Wednesday, December 2

7

Know Africa: The One That Stood




In March 2013, a brutal sectarian violence erupted in the Central African Republic.

The crisis began when mostly Muslim Seleka forces overthrew the government and unleashed a wave of violence, burning down villages and killing untold numbers of people.


In response, civilian militias known as the anti-balaka that were recruited from the majority Christian population began attacking Seleka bases and the Muslim minority.

As Seleka leaders were forced from power and fled, Muslim civilians faced the wrath of these anti-balaka forces.

Town after town, Muslims were attacked and massacred, their homes and mosques destroyed.

One of the most lethal of the attacks took place in the small town of Bossemptele, where anti-balaka forces were reported to have killed more than 80 Muslims.

In the midst of so much bloodshed, confusion and terror became the order of the day.

But one stood.

He was the one that helped.

Reverend Father Bernard Kinvi, he was called.

A handsome man of thirty-two, Father Bernard wears a black cassock with a large red cross printed on the chest.

Day after day, he risked his life to save hundreds of Muslims from what could have been the most awful of deaths at the hands of the ruthless killers.

Yet he is not of their doctrine, or neither does he say prayers like them.

But with humble courage and an infectious smile, he stood up for the most vulnerable.

Some days were so bad he and his small group of volunteers would spend days searching for Muslim survivors, most of them women and children.

And the elderly who had not enough strength to run.

And when they did find any, they would carry them all the way across, dodging flying bullets and roaring flames, to the Catholic Church for safety.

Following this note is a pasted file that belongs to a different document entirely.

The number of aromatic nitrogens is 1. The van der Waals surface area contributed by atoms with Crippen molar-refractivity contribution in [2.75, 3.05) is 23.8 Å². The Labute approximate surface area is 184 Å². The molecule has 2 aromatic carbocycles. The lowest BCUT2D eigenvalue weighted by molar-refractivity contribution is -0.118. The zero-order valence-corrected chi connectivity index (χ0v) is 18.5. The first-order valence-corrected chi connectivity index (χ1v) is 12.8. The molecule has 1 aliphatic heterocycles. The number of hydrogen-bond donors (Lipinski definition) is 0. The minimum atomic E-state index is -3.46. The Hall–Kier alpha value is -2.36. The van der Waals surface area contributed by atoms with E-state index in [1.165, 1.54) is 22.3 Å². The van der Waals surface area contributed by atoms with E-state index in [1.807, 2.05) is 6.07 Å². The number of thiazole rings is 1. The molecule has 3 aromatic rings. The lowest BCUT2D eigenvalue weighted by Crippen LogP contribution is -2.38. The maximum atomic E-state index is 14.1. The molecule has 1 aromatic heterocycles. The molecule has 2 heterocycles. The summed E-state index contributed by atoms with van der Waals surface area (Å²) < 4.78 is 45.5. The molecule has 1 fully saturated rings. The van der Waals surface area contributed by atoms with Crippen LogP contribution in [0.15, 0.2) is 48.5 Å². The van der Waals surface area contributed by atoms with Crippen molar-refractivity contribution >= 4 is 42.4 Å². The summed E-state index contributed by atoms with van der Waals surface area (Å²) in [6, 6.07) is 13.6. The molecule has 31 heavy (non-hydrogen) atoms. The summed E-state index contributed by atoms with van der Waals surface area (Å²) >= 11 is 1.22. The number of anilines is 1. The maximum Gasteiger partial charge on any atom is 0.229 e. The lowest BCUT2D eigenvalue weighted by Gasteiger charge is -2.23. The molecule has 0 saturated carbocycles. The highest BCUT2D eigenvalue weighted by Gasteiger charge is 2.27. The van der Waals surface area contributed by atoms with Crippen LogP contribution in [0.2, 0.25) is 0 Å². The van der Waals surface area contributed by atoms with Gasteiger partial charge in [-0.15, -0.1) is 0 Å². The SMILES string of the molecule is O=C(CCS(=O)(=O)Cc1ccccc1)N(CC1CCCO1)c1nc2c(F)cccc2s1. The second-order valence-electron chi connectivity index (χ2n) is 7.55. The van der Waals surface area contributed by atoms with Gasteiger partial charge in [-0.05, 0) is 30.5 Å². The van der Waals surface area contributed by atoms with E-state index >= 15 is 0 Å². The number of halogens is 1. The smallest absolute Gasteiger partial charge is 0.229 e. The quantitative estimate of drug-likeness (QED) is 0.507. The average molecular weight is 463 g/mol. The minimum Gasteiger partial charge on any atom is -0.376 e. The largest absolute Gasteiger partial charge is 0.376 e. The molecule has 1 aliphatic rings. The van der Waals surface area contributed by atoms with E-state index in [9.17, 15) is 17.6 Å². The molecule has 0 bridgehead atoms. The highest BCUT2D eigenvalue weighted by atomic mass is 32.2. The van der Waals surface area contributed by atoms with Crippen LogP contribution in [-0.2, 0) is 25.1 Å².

Soon word got to the anti-balaka forces of a young man who had taken it upon himself to save those they hunted.

A warning was sent across to him at once.

But Father Kinvi smiled and continued his work.



Next thing this warning turned into a death threat, sent his way in all manner of ways and styles, each all so very gravely frightening, yet Father Kinvi did not stop.

His life he readily gave up just so one more Muslim would be safe.

As it was reported, during the course of this conflict alone, he singlehandedly sheltered hundreds of Muslims in the church.

In March 2014, African peacekeepers evacuated most of the remaining Muslims in Bossemptele to Cameroon, adding to the more than a hundred who had already fled the country.

About 70 people, including more than a dozen disabled children, pregnant women and the sick, were left behind at the Catholic mission, too weak to make the journey.



Undeterred still, Kinvi continued caring for the Muslims in his charge and ultimately arranged for them to be reunited with their families.



Human Rights Watch USA honoured Father Bernard Kinvi in September 2014, but today we at DNB Stories honour him once again.

Thank you for your extraordinary courage, Father Bernard!

7 comments:

  1. That's a lovely story n a lesson to all those that think violence is a way of settling dispute. Nice write up.

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  2. God bless father bernard. if only we can put aside our religion and ethnicity belief, Nigeria would have been better.

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  3. he is an idol, this is wht true religion entails, say NO to religious nd ethnic crisis.

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  4. This has the moral lesson for us to stop ethnic bigotry and segregation. Even amongst the popular Christianity, most factions of different faiths show animosity and intolerance to anyone that doesn't share in their believe, which shouldn't be so. One love to every faith

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  5. that was preaching in disguise...is a lesson to all. God bless you Reverend Father for setting an example for us.

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  6. Its a wonder humans loose their humanity for sth that was to make them more humane in the first place. I understand d deterrent measure of attack but to the weak, n vulnerable what does that proove?

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